Setting this parameter to null overrides the default value of OPS$.

By default, the init.ora file is located in the ORACLE_HOME/dbs directory (or the same location of the data files) on Linux and UNIX systems, and in the ORACLE_HOME\database directory on Windows.

Note:

You can create external database users that have Kerberos user names of more than 30 characters. See "Step 8: Create an Externally Authenticated Oracle User" for more information.

Step 6C: Set sqlnet.ora Parameters (Optional)

Table 17-1 lists optional parameters that you can set, in addition to the required parameters, in the sqlnet.ora file on the client and the Oracle database server.

Table 17-1 Kerberos-Specific sqlnet.ora Parameters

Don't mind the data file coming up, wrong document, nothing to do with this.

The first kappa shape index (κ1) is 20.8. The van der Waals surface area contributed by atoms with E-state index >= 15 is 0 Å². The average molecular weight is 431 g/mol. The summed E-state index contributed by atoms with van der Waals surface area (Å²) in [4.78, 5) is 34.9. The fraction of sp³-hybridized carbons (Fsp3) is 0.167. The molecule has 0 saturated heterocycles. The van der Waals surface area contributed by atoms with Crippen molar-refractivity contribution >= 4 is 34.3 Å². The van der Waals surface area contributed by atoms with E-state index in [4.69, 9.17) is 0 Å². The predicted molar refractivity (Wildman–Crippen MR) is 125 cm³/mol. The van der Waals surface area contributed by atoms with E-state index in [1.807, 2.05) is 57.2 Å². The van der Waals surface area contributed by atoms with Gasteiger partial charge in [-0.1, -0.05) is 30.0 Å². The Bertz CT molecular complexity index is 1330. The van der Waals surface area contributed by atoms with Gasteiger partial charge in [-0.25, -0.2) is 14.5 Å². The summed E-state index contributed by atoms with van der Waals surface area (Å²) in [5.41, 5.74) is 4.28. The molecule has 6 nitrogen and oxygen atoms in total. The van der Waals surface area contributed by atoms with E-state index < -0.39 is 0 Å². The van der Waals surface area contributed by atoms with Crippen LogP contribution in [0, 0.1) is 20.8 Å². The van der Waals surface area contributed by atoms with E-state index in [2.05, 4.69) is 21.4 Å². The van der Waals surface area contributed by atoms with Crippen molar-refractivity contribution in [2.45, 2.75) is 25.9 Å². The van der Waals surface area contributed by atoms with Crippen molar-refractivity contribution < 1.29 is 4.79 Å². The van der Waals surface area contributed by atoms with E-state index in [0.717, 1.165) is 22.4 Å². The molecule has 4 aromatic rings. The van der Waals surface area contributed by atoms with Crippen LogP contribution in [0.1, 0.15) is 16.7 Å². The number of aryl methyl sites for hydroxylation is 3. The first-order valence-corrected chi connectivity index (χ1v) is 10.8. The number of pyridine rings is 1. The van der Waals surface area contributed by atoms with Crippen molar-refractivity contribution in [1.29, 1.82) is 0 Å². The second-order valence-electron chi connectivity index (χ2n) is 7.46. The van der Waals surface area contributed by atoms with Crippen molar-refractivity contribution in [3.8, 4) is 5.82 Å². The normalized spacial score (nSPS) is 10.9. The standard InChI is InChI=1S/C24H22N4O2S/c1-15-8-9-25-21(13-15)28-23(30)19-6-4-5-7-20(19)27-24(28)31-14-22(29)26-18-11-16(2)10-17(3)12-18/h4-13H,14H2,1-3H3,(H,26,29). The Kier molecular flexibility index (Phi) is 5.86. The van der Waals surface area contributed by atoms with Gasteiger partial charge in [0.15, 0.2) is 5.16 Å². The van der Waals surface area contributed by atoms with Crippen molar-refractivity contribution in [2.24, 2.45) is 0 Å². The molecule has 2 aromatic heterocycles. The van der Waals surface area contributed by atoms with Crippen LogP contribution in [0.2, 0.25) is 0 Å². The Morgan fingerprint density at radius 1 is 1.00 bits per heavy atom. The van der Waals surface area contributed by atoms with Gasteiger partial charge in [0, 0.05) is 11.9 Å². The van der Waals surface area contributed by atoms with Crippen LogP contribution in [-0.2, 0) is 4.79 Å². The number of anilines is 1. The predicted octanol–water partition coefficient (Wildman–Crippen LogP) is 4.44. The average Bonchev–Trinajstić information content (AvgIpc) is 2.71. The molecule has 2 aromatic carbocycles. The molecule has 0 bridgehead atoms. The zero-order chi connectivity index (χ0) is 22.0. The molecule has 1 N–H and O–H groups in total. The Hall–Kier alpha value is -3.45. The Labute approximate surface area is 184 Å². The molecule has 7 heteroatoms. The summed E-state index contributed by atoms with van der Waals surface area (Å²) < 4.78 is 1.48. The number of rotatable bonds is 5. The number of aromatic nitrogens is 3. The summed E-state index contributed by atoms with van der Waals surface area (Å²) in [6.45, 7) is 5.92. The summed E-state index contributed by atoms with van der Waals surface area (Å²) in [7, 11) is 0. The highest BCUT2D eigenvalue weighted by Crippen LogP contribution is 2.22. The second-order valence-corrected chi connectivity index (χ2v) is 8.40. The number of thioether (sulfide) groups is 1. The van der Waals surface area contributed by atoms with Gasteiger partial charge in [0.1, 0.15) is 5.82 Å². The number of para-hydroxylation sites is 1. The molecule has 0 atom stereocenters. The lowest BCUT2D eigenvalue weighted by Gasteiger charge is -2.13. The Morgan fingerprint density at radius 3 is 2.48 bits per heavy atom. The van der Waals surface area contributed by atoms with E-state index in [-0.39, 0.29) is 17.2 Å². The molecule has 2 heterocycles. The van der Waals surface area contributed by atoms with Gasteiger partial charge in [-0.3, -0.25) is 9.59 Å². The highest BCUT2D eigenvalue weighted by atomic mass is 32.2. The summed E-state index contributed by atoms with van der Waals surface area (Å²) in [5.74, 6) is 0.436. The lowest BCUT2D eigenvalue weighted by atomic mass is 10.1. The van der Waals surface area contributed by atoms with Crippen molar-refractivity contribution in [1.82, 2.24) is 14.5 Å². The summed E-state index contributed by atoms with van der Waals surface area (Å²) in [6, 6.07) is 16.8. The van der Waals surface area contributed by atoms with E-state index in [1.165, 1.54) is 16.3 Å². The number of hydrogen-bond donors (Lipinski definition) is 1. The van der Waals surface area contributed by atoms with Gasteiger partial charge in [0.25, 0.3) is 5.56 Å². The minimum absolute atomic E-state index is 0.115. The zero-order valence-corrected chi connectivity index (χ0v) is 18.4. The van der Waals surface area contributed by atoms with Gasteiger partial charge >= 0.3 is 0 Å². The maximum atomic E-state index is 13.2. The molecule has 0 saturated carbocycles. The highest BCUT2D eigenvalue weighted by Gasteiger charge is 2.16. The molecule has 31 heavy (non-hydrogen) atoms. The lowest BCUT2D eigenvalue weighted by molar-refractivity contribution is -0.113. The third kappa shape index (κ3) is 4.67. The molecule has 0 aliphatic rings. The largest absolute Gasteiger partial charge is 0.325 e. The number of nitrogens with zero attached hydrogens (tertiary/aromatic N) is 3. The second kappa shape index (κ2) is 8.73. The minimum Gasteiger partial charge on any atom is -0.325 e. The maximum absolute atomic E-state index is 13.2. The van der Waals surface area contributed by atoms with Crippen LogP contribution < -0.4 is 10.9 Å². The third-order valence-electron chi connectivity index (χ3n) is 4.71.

Parameter Description

SQLNET.KERBEROS5_CC_NAME=pathname_to_credentials_cache_file|OS_MEMORY

Specifies the complete path name to the Kerberos credentials cache (CC) file. The default value is operating system-dependent. For UNIX, it is /tmp/krb5cc_userid.

Using the OS_MEMORY option indicates that an OS-managed memory credential cache is used for the credential cache file. The only value currently supported for this is OSMSFT (for Microsoft Windows).

You can use the following formats to specify a value for SQLNET.KERBEROS5_CC_NAME:

  • SQLNET.KERBEROS5_CC_NAME=complete_path_to_cc_file

    For example:

    SQLNET.KERBEROS5_CC_NAME=/tmp/kcache

    SQLNET.KERBEROS5_CC_NAME=D:\tmp\kcache

  • SQLNET.KERBEROS5_CC_NAME=FILE:complete_path_to_cc_file

    For example:

    SQLNET.KERBEROS5_CC_NAME=FILE:/tmp/kcache

  • SQLNET.KERBEROS5_CC_NAME=OSMSFT: